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Induced earthquake magnitudes are as large as (statistically) expected

Nicholas J. van der Elst, Morgan T. Page, Debbie A. Weiser, Thomas H. Goebel, & Seyed M. Hosseini

Published September 20, 2016, SCEC Contribution #6366, 2016 SCEC Annual Meeting Talk on 9/13 14:00 (PDF)

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Injection-induced seismicity is a major contributor to seismic hazard in the central US. The question now is whether induced seismicity is amenable to statistical forecasting on any useful timescale. One of the major uncertainties affecting such a forecast is how large induced earthquakes can be. Are their maximum magnitudes determined by injection parameters, or by tectonics? Deterministic limits on induced earthquake magnitudes have been proposed based on the size of the reservoir or the volume of fluid injected. However, if induced earthquakes occur on tectonic faults oriented favorably with respect to the tectonic stress field, then they may be limited only by the regional tectonics and connectivity of the fault network. In this study, we show that the largest magnitudes observed at fluid injection sites are consistent with the sampling statistics of the Gutenberg-Richter distribution for tectonic earthquakes, assuming no upper magnitude bound. The data pass three specific tests: 1) the largest observed earthquake at each site scales with the log of the total number of induced earthquakes, 2) the order of occurrence of the largest event is random within the induced sequence, and 3) the injected volume controls the total number of earthquakes, rather than the total seismic moment. All three tests point to an injection control on earthquake nucleation, but a tectonic control on earthquake magnitude. The largest observed earthquakes are exactly as large as expected from the sampling statistics. The results imply 1) induced earthquake numbers can be estimated from previous activity and anticipated injection volumes, and 2) induced earthquake magnitudes should be treated with the same maximum magnitude bound that is used to treat seismic hazard from tectonic earthquakes.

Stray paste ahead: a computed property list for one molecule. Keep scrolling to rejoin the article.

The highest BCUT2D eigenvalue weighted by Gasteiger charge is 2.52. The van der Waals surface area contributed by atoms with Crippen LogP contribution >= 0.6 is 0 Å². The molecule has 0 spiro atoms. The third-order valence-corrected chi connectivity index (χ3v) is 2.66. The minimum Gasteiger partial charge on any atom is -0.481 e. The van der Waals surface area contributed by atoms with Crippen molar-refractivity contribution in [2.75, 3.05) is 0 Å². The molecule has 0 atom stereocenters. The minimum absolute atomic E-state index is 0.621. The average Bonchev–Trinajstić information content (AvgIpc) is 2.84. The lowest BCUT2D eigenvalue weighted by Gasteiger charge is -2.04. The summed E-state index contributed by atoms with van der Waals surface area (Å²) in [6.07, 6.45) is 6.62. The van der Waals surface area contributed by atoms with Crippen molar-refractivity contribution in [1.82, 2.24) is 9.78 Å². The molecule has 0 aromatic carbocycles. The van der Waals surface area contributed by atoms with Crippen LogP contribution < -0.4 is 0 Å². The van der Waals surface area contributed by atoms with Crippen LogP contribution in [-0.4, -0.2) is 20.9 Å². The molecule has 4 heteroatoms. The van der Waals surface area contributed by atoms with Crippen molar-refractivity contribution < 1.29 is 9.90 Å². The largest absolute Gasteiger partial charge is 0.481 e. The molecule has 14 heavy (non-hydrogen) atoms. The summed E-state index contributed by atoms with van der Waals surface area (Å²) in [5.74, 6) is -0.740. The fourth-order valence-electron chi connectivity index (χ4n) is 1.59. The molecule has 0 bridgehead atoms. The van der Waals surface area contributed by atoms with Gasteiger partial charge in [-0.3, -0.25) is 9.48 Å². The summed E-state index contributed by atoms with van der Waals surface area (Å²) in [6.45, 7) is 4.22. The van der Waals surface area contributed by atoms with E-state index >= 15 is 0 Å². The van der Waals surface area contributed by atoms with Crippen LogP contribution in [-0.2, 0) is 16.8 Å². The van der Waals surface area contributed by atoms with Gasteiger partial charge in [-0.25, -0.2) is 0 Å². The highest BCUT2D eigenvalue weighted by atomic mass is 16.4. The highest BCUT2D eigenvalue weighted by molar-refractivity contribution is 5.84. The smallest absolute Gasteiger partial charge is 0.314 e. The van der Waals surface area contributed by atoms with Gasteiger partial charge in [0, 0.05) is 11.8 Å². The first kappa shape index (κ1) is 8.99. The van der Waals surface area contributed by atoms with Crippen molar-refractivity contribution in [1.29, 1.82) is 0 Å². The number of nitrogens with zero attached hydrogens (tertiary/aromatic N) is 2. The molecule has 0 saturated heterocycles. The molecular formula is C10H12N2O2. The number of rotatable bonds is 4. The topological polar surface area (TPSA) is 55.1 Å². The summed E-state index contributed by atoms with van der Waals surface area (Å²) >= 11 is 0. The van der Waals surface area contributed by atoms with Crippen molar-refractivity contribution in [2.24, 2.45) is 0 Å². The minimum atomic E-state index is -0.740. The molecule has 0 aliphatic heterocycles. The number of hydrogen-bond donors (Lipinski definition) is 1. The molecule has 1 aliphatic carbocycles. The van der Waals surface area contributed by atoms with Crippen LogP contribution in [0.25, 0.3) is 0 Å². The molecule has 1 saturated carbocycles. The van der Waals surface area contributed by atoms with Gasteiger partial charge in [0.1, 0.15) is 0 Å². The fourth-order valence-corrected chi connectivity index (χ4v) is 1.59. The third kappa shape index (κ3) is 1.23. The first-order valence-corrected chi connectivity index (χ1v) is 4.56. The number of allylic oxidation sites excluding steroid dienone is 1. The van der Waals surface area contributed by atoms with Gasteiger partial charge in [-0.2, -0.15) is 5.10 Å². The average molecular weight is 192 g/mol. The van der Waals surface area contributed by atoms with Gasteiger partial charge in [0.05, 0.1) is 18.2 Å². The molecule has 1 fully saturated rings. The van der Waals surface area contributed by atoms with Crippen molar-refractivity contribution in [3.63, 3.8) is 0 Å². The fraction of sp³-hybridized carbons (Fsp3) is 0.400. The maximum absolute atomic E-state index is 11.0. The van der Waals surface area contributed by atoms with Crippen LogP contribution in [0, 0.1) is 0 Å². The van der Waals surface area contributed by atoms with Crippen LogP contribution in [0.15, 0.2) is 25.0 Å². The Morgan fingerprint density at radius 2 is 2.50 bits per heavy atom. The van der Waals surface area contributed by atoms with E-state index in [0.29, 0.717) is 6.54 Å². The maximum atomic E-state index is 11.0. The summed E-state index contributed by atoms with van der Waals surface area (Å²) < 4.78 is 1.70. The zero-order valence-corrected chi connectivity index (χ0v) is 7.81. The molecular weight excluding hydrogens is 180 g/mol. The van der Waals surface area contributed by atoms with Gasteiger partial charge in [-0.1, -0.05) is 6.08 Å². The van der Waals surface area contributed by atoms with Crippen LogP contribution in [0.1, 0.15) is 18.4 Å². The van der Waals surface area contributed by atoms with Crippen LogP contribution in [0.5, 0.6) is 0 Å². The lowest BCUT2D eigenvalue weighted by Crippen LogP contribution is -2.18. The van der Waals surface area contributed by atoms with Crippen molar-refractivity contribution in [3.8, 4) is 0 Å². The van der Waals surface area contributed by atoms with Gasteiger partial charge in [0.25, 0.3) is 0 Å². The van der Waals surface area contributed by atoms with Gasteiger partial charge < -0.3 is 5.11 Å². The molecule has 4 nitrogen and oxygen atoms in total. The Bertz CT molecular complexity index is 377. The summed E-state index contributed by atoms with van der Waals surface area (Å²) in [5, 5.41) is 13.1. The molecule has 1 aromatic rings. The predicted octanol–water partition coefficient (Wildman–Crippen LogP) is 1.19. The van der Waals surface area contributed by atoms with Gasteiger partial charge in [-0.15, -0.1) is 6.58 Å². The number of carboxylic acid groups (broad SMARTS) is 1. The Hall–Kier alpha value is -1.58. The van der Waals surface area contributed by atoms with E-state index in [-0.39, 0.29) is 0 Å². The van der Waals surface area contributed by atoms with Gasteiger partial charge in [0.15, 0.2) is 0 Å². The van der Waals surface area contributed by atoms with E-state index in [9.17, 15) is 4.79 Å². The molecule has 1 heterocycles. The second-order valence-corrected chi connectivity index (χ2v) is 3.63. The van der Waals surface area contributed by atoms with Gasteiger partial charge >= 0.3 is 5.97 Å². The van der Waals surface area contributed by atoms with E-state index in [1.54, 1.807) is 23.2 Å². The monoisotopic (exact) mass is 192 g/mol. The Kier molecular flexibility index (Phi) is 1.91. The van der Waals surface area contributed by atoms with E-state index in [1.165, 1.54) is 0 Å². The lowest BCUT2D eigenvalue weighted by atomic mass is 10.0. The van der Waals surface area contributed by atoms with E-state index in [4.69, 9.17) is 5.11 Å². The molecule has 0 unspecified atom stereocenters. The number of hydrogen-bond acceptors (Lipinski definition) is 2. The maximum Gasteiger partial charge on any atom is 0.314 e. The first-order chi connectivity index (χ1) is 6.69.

Key Words
Induced seismicity, maximum magnitude, operational earthquake forecasting

van der Elst, N. J., Page, M. T., Weiser, D. A., Goebel, T. H., & Hosseini, S. M. (2016, 09). Induced earthquake magnitudes are as large as (statistically) expected. Oral Presentation at 2016 SCEC Annual Meeting.

Related Projects & Working Groups
Earthquake Forecasting and Predictability (EFP)